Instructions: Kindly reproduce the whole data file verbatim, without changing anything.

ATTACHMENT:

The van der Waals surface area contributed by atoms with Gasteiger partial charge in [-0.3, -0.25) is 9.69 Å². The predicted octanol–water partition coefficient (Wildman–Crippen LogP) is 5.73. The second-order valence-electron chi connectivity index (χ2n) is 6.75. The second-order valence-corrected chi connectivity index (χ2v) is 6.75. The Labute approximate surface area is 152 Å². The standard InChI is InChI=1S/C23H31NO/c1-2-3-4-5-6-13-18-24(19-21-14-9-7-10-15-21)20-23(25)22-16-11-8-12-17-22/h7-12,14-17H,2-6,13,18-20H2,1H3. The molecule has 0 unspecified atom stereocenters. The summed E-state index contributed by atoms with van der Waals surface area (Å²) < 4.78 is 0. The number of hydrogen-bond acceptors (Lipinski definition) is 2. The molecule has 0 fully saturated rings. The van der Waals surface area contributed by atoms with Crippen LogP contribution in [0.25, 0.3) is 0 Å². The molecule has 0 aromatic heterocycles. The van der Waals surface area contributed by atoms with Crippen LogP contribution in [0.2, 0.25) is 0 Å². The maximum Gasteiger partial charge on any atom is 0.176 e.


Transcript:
The van der Waals surface area contributed by atoms with Gasteiger partial charge in [-0.3, -0.25) is 9.69 Å². The predicted octanol–water partition coefficient (Wildman–Crippen LogP) is 5.73. The second-order valence-electron chi connectivity index (χ2n) is 6.75. The second-order valence-corrected chi connectivity index (χ2v) is 6.75. The Labute approximate surface area is 152 Å². The standard InChI is InChI=1S/C23H31NO/c1-2-3-4-5-6-13-18-24(19-21-14-9-7-10-15-21)20-23(25)22-16-11-8-12-17-22/h7-12,14-17H,2-6,13,18-20H2,1H3. The molecule has 0 unspecified atom stereocenters. The summed E-state index contributed by atoms with van der Waals surface area (Å²) < 4.78 is 0. The number of hydrogen-bond acceptors (Lipinski definition) is 2. The molecule has 0 fully saturated rings. The van der Waals surface area contributed by atoms with Crippen LogP contribution in [0.25, 0.3) is 0 Å². The molecule has 0 aromatic heterocycles. The van der Waals surface area contributed by atoms with Crippen LogP contribution in [0.2, 0.25) is 0 Å². The maximum Gasteiger partial charge on any atom is 0.176 e.